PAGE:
U.S. airlines, pressed by lawmakers to improve service, would be required to let travelers get off planes stranded on runways, under passenger-rights legislation due for a House vote today.
Fliers could leave after a "reasonable" wait, Rep. Mike Thompson, D-Calif., said Wednesday. The U.S. Transportation Department would define "reasonable," which Thompson said he interprets as three hours.
Thompson announced the measure next to an aircraft cabin mock-up in Washington that a consumer group tried to make hot, smelly and noisy. House transportation leaders agreed to put the plan into an aviation budget bill scheduled for a vote today, Thompson said.
A requirement to let fliers off planes would be a setback for airlines, which are fighting such rules. Thompson and other lawmakers have pushed such legislation since passenger outrage erupted over runway delays in late 2006 and this year.
"No one should have to suffer what these people suffered," Thompson told reporters, referring to the runway strandings. "When I heard about this it made me pretty mad."
Airlines have said plans such as Thompson's may increase cancellations. "Inflexible government legislation and regulations are likely to result in more inconvenience," James May, president of the Air Transport Association trade group, said in a statement Wednesday.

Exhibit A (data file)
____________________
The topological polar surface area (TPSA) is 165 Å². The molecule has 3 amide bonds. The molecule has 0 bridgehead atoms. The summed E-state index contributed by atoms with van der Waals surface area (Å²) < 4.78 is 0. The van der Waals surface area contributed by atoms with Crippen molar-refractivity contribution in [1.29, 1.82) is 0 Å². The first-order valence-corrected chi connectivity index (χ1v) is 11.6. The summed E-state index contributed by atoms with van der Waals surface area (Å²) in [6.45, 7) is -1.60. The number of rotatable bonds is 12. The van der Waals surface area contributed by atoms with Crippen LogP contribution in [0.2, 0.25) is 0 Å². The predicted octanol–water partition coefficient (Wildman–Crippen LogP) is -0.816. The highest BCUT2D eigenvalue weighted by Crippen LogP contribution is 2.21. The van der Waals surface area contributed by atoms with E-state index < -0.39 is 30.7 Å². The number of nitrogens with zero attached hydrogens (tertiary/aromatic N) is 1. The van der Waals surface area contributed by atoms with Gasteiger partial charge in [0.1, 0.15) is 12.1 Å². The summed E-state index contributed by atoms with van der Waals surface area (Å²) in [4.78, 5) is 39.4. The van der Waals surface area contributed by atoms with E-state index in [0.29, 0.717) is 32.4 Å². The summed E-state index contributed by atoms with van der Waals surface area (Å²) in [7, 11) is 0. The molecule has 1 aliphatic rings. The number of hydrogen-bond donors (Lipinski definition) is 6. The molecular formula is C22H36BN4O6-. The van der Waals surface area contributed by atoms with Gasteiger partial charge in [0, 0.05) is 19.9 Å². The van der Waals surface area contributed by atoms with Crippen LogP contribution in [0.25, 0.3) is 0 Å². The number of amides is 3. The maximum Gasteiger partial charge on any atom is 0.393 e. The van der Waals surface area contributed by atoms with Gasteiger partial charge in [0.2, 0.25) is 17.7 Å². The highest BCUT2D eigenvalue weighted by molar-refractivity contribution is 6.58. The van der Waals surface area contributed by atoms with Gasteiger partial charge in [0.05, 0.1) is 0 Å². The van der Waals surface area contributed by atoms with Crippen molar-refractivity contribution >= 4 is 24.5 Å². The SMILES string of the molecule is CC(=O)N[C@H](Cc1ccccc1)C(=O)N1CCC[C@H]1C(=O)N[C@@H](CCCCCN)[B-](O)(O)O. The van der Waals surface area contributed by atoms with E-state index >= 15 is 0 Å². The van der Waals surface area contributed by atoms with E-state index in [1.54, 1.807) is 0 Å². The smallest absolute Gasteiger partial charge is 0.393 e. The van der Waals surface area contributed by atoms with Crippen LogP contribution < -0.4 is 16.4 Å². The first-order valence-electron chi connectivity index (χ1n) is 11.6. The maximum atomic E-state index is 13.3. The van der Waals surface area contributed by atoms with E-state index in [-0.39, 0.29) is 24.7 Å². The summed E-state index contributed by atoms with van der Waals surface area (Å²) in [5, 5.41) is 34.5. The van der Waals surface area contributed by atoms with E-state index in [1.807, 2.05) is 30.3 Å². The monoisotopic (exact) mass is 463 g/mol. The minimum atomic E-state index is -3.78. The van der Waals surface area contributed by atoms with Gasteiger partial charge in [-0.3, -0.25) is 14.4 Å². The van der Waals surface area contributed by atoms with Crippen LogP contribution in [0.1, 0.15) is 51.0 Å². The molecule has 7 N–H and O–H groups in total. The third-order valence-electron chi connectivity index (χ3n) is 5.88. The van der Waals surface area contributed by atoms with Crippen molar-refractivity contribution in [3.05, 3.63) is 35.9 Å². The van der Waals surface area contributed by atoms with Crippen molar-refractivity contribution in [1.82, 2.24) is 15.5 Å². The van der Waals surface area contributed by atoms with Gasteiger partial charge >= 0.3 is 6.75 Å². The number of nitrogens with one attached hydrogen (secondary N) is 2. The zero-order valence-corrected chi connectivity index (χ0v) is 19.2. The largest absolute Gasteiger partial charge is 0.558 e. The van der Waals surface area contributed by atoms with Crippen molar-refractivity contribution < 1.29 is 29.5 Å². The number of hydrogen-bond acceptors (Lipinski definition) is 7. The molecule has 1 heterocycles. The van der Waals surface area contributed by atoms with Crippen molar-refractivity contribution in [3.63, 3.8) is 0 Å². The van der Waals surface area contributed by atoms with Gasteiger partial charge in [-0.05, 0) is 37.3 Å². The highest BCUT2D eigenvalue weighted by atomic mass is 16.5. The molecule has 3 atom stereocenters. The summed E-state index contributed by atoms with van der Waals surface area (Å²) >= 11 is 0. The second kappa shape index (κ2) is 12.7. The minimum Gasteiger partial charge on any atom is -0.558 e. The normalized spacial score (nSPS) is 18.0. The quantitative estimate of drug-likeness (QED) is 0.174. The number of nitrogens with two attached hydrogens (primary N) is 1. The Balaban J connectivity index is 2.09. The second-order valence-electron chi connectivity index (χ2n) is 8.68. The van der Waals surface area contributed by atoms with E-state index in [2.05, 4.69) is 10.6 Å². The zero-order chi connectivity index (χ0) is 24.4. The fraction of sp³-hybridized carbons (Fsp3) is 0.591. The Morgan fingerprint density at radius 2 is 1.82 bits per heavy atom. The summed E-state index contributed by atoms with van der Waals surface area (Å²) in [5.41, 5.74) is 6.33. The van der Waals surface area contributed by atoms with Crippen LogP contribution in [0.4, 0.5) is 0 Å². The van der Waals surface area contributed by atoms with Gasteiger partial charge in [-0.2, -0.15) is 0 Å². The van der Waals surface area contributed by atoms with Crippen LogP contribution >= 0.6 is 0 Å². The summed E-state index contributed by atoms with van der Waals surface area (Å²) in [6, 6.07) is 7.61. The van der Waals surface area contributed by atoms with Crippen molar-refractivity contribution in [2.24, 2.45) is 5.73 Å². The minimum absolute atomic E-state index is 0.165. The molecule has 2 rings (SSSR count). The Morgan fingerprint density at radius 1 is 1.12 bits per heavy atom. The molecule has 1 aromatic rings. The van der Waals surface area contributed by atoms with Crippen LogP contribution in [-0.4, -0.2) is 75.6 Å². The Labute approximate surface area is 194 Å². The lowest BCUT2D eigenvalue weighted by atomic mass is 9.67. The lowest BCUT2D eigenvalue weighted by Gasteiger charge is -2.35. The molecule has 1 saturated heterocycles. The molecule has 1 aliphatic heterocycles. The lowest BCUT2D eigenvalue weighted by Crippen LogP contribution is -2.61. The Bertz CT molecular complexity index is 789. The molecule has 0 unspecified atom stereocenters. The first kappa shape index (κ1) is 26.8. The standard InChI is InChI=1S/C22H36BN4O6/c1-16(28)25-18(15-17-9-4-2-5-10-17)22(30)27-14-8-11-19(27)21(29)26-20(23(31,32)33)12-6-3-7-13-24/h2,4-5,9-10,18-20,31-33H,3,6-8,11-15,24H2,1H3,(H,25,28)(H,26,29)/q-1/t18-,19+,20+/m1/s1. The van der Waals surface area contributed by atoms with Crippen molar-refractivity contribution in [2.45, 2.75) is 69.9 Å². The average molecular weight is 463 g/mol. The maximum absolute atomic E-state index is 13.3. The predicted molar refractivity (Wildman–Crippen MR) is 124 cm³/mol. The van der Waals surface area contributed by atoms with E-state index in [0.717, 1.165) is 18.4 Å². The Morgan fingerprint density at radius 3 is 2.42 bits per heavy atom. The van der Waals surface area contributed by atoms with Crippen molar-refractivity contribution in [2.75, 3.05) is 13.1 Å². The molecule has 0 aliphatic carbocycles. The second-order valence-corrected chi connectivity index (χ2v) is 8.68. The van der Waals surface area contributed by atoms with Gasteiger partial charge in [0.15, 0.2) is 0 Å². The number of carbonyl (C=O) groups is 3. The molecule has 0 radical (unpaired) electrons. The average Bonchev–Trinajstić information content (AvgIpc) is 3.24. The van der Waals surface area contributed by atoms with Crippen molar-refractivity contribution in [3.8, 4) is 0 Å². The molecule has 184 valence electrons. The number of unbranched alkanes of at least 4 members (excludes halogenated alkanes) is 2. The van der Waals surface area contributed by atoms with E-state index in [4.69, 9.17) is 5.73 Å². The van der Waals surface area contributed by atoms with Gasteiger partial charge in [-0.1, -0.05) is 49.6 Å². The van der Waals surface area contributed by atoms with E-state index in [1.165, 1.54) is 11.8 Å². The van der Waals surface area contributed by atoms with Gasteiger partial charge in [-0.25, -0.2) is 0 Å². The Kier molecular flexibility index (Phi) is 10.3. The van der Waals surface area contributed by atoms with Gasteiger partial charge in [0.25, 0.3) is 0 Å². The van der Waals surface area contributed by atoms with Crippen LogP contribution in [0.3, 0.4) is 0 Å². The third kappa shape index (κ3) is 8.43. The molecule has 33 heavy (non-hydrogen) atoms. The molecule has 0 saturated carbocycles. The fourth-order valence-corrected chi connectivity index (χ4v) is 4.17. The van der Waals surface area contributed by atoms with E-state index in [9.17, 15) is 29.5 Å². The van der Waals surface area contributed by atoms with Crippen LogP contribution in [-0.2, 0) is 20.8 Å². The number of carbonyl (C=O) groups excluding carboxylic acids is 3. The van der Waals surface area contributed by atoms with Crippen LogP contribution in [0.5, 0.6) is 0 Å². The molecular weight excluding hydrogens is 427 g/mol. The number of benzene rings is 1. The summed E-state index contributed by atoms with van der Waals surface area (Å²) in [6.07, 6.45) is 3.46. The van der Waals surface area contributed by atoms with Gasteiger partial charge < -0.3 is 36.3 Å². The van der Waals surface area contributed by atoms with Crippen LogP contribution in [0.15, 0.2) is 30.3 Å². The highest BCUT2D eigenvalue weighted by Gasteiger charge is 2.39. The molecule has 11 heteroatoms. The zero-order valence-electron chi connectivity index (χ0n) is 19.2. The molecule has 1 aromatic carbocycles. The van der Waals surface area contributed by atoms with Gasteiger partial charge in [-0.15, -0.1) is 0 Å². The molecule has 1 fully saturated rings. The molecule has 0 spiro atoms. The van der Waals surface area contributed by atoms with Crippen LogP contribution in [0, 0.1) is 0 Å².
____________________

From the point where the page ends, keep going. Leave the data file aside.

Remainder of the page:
The cabin mock-up was erected on the National Mall by the Coalition for an Airline Passengers' Bill of Rights, which includes fliers who say they've been stuck on planes. The group invited lawmakers to a "strand-in," piping in aircraft noises and using heated humidifiers with a liquid to mimic body odors.
"We let members of Congress know we will not go away," said Kate Hanni, 47, the executive director of the Napa, Calif.-based group. She founded the organization after getting stuck on an American flight.
Hanni said she was disappointed by earlier legislation proposed in the House and Senate that only required airlines to have plans for addressing passenger needs during long runway delays. Thompson's language, letting passengers exit, is crucial, she said.
About 1,070 flights were stranded on runways for two to three hours before takeoff through July, according to the U.S. Bureau of Transportation Statistics. The figures don't include flights canceled or diverted.